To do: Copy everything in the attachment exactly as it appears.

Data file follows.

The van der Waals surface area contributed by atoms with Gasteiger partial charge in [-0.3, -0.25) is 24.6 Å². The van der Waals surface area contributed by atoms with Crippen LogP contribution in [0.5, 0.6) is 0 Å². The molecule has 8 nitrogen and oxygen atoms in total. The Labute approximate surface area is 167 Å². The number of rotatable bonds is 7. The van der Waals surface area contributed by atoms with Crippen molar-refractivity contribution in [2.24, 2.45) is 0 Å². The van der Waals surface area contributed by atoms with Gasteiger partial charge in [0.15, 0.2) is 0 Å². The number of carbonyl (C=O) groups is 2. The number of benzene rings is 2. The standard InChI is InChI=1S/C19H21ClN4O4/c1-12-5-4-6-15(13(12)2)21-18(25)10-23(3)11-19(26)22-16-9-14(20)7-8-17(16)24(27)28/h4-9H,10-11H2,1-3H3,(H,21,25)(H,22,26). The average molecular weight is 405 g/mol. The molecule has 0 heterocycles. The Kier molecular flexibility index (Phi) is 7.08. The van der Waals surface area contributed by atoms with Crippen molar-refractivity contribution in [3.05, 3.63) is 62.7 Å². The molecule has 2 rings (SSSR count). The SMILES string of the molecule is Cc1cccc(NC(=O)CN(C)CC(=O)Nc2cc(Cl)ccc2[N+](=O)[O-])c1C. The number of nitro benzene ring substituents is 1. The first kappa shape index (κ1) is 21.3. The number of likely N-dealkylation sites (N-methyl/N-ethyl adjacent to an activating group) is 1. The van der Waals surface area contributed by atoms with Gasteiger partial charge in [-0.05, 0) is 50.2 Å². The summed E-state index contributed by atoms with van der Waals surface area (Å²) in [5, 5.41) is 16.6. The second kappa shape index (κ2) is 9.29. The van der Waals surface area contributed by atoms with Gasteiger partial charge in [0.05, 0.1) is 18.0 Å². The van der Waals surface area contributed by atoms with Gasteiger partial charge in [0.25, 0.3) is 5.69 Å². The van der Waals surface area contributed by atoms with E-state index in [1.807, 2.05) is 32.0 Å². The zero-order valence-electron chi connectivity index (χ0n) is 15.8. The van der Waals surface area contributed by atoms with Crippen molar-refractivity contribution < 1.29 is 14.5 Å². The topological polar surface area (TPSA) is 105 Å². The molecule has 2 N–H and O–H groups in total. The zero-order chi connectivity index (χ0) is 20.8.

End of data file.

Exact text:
The van der Waals surface area contributed by atoms with Gasteiger partial charge in [-0.3, -0.25) is 24.6 Å². The van der Waals surface area contributed by atoms with Crippen LogP contribution in [0.5, 0.6) is 0 Å². The molecule has 8 nitrogen and oxygen atoms in total. The Labute approximate surface area is 167 Å². The number of rotatable bonds is 7. The van der Waals surface area contributed by atoms with Crippen molar-refractivity contribution in [2.24, 2.45) is 0 Å². The van der Waals surface area contributed by atoms with Gasteiger partial charge in [0.15, 0.2) is 0 Å². The number of carbonyl (C=O) groups is 2. The number of benzene rings is 2. The standard InChI is InChI=1S/C19H21ClN4O4/c1-12-5-4-6-15(13(12)2)21-18(25)10-23(3)11-19(26)22-16-9-14(20)7-8-17(16)24(27)28/h4-9H,10-11H2,1-3H3,(H,21,25)(H,22,26). The average molecular weight is 405 g/mol. The molecule has 0 heterocycles. The Kier molecular flexibility index (Phi) is 7.08. The van der Waals surface area contributed by atoms with Crippen molar-refractivity contribution in [3.05, 3.63) is 62.7 Å². The molecule has 2 rings (SSSR count). The SMILES string of the molecule is Cc1cccc(NC(=O)CN(C)CC(=O)Nc2cc(Cl)ccc2[N+](=O)[O-])c1C. The number of nitro benzene ring substituents is 1. The first kappa shape index (κ1) is 21.3. The number of likely N-dealkylation sites (N-methyl/N-ethyl adjacent to an activating group) is 1. The van der Waals surface area contributed by atoms with Gasteiger partial charge in [-0.05, 0) is 50.2 Å². The summed E-state index contributed by atoms with van der Waals surface area (Å²) in [5, 5.41) is 16.6. The second kappa shape index (κ2) is 9.29. The van der Waals surface area contributed by atoms with Gasteiger partial charge in [0.05, 0.1) is 18.0 Å². The van der Waals surface area contributed by atoms with Gasteiger partial charge in [0.25, 0.3) is 5.69 Å². The van der Waals surface area contributed by atoms with E-state index in [1.807, 2.05) is 32.0 Å². The zero-order valence-electron chi connectivity index (χ0n) is 15.8. The van der Waals surface area contributed by atoms with Crippen molar-refractivity contribution < 1.29 is 14.5 Å². The topological polar surface area (TPSA) is 105 Å². The molecule has 2 N–H and O–H groups in total. The zero-order chi connectivity index (χ0) is 20.8.